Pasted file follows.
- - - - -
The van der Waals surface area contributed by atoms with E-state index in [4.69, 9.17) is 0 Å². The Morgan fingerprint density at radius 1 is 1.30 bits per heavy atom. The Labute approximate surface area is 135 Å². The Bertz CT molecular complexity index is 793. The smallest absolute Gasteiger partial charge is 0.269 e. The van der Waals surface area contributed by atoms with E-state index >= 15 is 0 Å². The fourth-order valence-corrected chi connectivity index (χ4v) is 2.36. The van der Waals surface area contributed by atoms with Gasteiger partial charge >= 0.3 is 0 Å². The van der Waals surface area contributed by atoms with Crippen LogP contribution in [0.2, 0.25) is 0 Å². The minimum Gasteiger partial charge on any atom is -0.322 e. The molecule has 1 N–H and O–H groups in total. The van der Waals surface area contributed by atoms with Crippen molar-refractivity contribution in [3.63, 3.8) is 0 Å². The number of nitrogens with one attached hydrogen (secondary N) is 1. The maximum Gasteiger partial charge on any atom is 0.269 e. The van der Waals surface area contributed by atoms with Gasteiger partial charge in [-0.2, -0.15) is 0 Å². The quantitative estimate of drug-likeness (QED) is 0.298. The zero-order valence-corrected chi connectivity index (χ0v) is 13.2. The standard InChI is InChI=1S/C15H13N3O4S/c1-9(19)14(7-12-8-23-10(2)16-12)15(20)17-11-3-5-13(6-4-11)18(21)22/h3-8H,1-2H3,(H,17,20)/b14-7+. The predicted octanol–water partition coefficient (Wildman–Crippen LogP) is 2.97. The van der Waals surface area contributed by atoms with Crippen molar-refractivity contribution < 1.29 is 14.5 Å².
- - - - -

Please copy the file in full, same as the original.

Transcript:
The van der Waals surface area contributed by atoms with E-state index in [4.69, 9.17) is 0 Å². The Morgan fingerprint density at radius 1 is 1.30 bits per heavy atom. The Labute approximate surface area is 135 Å². The Bertz CT molecular complexity index is 793. The smallest absolute Gasteiger partial charge is 0.269 e. The van der Waals surface area contributed by atoms with E-state index >= 15 is 0 Å². The fourth-order valence-corrected chi connectivity index (χ4v) is 2.36. The van der Waals surface area contributed by atoms with Gasteiger partial charge >= 0.3 is 0 Å². The van der Waals surface area contributed by atoms with Crippen LogP contribution in [0.2, 0.25) is 0 Å². The minimum Gasteiger partial charge on any atom is -0.322 e. The molecule has 1 N–H and O–H groups in total. The van der Waals surface area contributed by atoms with Crippen molar-refractivity contribution in [3.63, 3.8) is 0 Å². The number of nitrogens with one attached hydrogen (secondary N) is 1. The maximum Gasteiger partial charge on any atom is 0.269 e. The van der Waals surface area contributed by atoms with Gasteiger partial charge in [-0.2, -0.15) is 0 Å². The quantitative estimate of drug-likeness (QED) is 0.298. The zero-order valence-corrected chi connectivity index (χ0v) is 13.2. The standard InChI is InChI=1S/C15H13N3O4S/c1-9(19)14(7-12-8-23-10(2)16-12)15(20)17-11-3-5-13(6-4-11)18(21)22/h3-8H,1-2H3,(H,17,20)/b14-7+. The predicted octanol–water partition coefficient (Wildman–Crippen LogP) is 2.97. The van der Waals surface area contributed by atoms with Crippen molar-refractivity contribution < 1.29 is 14.5 Å².